Letter to the Speaker on Federal Aid to Education.
Dear Mr. Speaker:
I wish to express my earnest hope that the House of Representatives will take favorable action at this session upon legislation providing Federal aid for elementary and secondary schools.
It will be recalled that, at the beginning of the present session, I repeated the earlier recommendations which I had made to the Congress for legislation of this character, and that I included in the Budget for the fiscal year 1949 an estimate of $300 million to cover the cost of such legislation. Since the Budget was submitted in January, it has become apparent that large expenditures above those contemplated in the Budget will be required for national defense purposes and for carrying out the provisions of new legislation which has been enacted by the Congress. The necessity for meeting these additional expenditures emphasizes, of course, the importance of practicing careful economy in other Federal expenses and postponing items that can be deferred. In the light of these circumstances, the question has been raised, quite properly, as to whether it is necessary for us to forego providing Federal aid to education at this time.
I think it appropriate, therefore, that I should make clear the position of the Executive in view of the changed conditions with which we are confronted.
I regard the proper education of our youth' as a matter of paramount importance to the welfare and security of the United States. Public provision for education has been primarily the concern of the several States, and must remain so. The maintenance of freedom of thought and expression depends in large measure upon keeping our systems of education free from central control. But it is necessary and proper that the Federal Government should furnish financial assistance which will make it possible for the States to provide educational facilities more nearly adequate to meet the pressing needs of our Nation.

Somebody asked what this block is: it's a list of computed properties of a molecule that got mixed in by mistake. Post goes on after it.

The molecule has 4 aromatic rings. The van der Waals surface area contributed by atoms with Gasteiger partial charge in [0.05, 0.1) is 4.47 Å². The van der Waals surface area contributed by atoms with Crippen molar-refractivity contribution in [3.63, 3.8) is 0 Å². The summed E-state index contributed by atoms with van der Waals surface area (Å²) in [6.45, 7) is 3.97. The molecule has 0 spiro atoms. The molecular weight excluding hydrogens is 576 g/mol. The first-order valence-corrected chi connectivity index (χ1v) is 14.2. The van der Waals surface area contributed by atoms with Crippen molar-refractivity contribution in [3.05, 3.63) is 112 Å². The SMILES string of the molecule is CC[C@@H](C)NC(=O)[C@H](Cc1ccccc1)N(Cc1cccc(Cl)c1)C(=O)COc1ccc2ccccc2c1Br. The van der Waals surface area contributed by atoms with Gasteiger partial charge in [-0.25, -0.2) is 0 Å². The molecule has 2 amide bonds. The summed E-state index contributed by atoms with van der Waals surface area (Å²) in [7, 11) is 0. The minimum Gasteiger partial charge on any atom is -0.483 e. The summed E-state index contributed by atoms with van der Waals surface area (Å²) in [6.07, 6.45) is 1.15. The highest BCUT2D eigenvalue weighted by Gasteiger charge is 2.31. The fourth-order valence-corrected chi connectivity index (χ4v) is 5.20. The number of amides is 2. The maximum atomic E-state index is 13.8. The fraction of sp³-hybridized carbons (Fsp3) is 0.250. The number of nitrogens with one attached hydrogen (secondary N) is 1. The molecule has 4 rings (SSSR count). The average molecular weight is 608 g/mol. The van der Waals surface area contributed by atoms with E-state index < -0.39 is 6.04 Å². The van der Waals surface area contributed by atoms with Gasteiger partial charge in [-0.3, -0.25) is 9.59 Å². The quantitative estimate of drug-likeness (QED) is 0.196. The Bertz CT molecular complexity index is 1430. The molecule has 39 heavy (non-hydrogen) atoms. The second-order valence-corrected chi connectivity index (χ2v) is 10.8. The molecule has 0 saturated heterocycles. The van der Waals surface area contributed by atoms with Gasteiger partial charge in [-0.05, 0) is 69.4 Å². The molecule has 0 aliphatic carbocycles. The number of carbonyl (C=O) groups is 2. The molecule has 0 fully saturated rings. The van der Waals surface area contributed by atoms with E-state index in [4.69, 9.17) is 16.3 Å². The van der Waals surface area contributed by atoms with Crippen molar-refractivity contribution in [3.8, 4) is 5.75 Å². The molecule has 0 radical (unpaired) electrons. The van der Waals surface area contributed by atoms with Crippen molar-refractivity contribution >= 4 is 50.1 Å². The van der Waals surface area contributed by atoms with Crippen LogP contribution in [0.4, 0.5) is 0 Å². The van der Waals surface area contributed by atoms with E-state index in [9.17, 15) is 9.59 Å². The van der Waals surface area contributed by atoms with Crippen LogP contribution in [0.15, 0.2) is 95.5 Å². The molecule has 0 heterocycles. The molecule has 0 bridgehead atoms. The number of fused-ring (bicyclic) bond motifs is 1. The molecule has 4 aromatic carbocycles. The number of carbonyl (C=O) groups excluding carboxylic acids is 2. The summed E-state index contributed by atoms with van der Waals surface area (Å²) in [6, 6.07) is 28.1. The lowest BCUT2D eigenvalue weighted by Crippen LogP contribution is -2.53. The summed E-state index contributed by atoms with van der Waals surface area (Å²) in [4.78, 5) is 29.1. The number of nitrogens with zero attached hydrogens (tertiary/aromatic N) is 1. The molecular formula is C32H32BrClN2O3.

The cost of providing adequate systems of schools has long been beyond the financial resources of many of our States. Now a real crisis exists. Rapid increases in school population have resulted in overcrowding. Higher prices have brought sharp increases in construction and operating costs. Expanding employment opportunities in other fields have attracted teachers away from the schools. Many of the teachers who have stayed in the schools because of their interest in their work are underpaid and must have their salaries increased. We cannot expect to hold our present teachers, no matter how strong their devotion, nor to attract the additional teachers we need, unless they are properly compensated.
Unless the Federal Government comes to the aid of the States in meeting these needs, there is danger of a serious breakdown in our systems of education. We cannot take such a risk.
I am therefore convinced that the increases which have become necessary in other Federal expenditures present no valid reason for delaying Federal aid to education. On the contrary, I consider that such assistance will be a major contribution to the vitality of American democracy, which is the foundation of all our efforts toward peace and freedom.
A bill to provide Federal aid to education has recently been passed in the Senate by a substantial majority of both parties.
I hope that legislation for this purpose will soon be passed also by the House of Representatives.
Very sincerely yours,
HARRY S. TRUMAN
[Honorable Joseph W. Martin, Jr., Speaker of the House of Representatives]
Note: The bill to provide Federal aid to education (S. 472), passed by the Senate on April 1, 1948, was referred to the House Committee on Education and Labor on April 2. The House of Representatives took no action on the bill.
Harry S. Truman, Letter to the Speaker on Federal Aid to Education. Online by Gerhard Peters and John T. Woolley, The American Presidency Project https://www.presidency.ucsb.edu/node/232303